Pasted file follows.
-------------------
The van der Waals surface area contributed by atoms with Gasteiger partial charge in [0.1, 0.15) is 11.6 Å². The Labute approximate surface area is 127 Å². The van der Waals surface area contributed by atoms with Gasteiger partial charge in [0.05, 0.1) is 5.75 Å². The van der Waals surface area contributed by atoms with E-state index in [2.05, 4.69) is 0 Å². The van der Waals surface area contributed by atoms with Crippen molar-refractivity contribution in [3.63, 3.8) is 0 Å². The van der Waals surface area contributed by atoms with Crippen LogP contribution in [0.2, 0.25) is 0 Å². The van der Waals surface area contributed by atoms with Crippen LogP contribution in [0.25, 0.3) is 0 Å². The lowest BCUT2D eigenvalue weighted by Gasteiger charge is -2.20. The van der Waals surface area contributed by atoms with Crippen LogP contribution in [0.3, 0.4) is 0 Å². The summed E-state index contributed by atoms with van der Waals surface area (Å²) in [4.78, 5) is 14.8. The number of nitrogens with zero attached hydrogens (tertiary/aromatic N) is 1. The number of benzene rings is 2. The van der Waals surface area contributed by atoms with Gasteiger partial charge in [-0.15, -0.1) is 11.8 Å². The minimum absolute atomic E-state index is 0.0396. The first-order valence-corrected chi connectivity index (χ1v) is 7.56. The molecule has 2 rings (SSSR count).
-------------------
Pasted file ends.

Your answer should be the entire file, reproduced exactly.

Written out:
The van der Waals surface area contributed by atoms with Gasteiger partial charge in [0.1, 0.15) is 11.6 Å². The Labute approximate surface area is 127 Å². The van der Waals surface area contributed by atoms with Gasteiger partial charge in [0.05, 0.1) is 5.75 Å². The van der Waals surface area contributed by atoms with E-state index in [2.05, 4.69) is 0 Å². The van der Waals surface area contributed by atoms with Crippen molar-refractivity contribution in [3.63, 3.8) is 0 Å². The van der Waals surface area contributed by atoms with Crippen LogP contribution in [0.2, 0.25) is 0 Å². The van der Waals surface area contributed by atoms with Crippen LogP contribution in [0.25, 0.3) is 0 Å². The lowest BCUT2D eigenvalue weighted by Gasteiger charge is -2.20. The van der Waals surface area contributed by atoms with Crippen LogP contribution in [0.3, 0.4) is 0 Å². The summed E-state index contributed by atoms with van der Waals surface area (Å²) in [4.78, 5) is 14.8. The number of nitrogens with zero attached hydrogens (tertiary/aromatic N) is 1. The number of benzene rings is 2. The van der Waals surface area contributed by atoms with Gasteiger partial charge in [-0.15, -0.1) is 11.8 Å². The minimum absolute atomic E-state index is 0.0396. The first-order valence-corrected chi connectivity index (χ1v) is 7.56. The molecule has 2 rings (SSSR count).